The Indian government has emphasized the adoption of chemical-free products, natural farming practices for farmers in its last annual budget and a policy undertaken in this direction. Saroja Patil, from the village of Nitturu in the Harihar region of Karnataka, has been doing this for more than two decades.
She is the first female entrepreneur in the village who pioneered organic items. Additionally, the 63-year-old has helped empower hundreds of women in Karnataka.
She claims to be from Arablache in the Bhadravati taluk. “I’m the second of three girls and never made it past grade 10 in school.”
After marrying Nagendrappa in 1979, she moved to the village of Nittur. Her husband’s family once owned 25 acres of farmland, but the family eventually split up and her husband ended up with a smaller piece of land.
Nagendrappa joined a coconut factory in the village to supplement his income and help support his family.
“By converting coconut waste into coir, the factory produced mattresses, ropes and other items.” So I decided to start a business and set up a small unit at home,” she explains.
Saroja started the unit to create coir mats, brushes and other items with the help of a family loan and her own funds. She also bought cows to start a small dairy farm a few months later.
“The items were in high demand in the market, and the business was off to a good start.” However, poor infrastructure and an inconsistent power supply prevented me from achieving the expected income. “Eventually the activities had to be stopped because the company was losing money,” recalls Saroja.
Saroja then considered switching to the marketing of organic food and products. “I have always been intrigued by the idea of cooking with millets and other traditional cereals. My husband planted organic vegetables as well as cereals such as jowar, ragi, paddy and millets. So, using our farm-fresh harvest, I decided to market the chemical-free vegetables and traditional recipes,” she explains.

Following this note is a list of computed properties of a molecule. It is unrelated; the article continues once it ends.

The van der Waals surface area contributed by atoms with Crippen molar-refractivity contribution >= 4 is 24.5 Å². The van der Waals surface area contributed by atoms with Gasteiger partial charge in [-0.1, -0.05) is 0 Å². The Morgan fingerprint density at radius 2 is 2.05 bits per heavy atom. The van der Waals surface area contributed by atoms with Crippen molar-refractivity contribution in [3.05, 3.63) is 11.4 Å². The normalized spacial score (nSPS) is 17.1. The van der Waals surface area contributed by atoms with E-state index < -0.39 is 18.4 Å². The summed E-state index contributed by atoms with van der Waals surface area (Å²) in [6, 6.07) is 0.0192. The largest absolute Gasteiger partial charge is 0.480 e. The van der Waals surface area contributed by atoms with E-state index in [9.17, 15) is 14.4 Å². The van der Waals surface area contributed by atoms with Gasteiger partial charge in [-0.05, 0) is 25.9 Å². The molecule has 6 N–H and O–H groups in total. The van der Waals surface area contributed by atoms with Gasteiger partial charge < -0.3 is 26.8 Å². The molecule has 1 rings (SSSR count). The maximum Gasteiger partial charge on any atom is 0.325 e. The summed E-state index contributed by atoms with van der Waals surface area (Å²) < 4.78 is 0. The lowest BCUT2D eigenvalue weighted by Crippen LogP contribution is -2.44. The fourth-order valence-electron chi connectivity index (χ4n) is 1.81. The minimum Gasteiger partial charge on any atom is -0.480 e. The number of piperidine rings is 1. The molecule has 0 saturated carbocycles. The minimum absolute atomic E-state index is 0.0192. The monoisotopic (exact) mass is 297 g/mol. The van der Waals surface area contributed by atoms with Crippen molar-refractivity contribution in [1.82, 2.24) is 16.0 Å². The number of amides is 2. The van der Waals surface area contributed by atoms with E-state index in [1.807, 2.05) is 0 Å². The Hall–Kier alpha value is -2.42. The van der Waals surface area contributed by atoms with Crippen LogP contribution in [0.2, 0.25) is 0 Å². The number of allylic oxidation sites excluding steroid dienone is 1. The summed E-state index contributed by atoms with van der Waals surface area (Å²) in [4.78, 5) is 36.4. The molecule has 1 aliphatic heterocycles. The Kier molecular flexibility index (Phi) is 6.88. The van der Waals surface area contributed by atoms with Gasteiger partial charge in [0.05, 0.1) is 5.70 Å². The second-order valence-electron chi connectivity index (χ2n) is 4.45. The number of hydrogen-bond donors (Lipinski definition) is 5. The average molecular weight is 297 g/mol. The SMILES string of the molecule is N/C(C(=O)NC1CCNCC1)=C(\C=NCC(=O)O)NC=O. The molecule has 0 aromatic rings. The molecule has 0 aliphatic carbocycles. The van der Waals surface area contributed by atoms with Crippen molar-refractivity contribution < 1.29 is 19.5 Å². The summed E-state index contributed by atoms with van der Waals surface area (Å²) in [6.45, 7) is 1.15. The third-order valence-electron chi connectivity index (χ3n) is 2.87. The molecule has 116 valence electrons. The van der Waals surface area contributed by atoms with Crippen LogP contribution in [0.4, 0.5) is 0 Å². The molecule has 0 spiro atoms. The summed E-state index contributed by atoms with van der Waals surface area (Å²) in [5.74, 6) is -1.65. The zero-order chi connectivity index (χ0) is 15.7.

Saroja started her business next door. However, many farmers only approached her once her products were recognized and better valued in the market. “I started training women and men to properly use existing agricultural resources for biological pest control, thereby improving soil quality and productivity,” she continues.
The authorities of the Department of Agriculture saw his efforts and asked him to promote biological agriculture. She then joined officials advising farmers in 20 villages around Harihar and other parts of the state. “Not only did I improve as a teacher, but I also learned new cultivation techniques from other farmers,” she says, adding, “The knowledge and income from farming have helped improve my family’s financial situation.
Saroja then felt compelled to expand her business and bring the benefits of organic food to a wider audience.
Tadhvanam is the first step
She registered her business as Tadhvanam in 2014, selling a variety of products including her famous banana flour, ragi, rice, jowar and pearl millet father. Other unusual items were rice and wheat vermicelli, ragi and other things.
She also sells Rava idli mix, Navane Bisi bele bath mix and Ragi maldi, a mix of ragi powder with spices, jaggery and native herbs. It also offers chutneys in various flavors.
Saroja claims that an organic food producer named Eshwar Theerta showed him how to package and promote the items. “Saroja has gone far beyond where I trained her, and I’m thrilled with her accomplishments,” says Eshwar.
The determined entrepreneur has shown her organic items in places like Mumbai, Ahmedabad, New Delhi, Chennai and Karnataka. “I gained greater confidence in my products when ISKCON approached me to place an order for rice papad that met their specifications. “I was proud of myself for delivering and customizing things for consumers,” she adds.
His banana flour, too, was an immediate success. “The product is made by drying bananas and then turning them into a powder. It is a good alternative to maida or other types of flour. At that time, the product for everyday use was unusual and in great demand. Customers enjoyed the 15 healthy meals I offered, which included cakes and spicy dishes like thakali (tomato rice),” she adds.
Saroja now earns Rs 50,000 per month from her business and is happy with her achievements. “I have hired 20 women who work part time according to their schedule. I want to promote organic food. “I want to encourage people to choose healthier meals because many items in the market are contaminated” , she explains.
“I want the notion of organic farming to spread to all parts of the planet,” she says. To avoid ingesting chemical-laden foods, city dwellers should practice organic gardening and grow their own vegetables. Every human being should eat and live healthily.”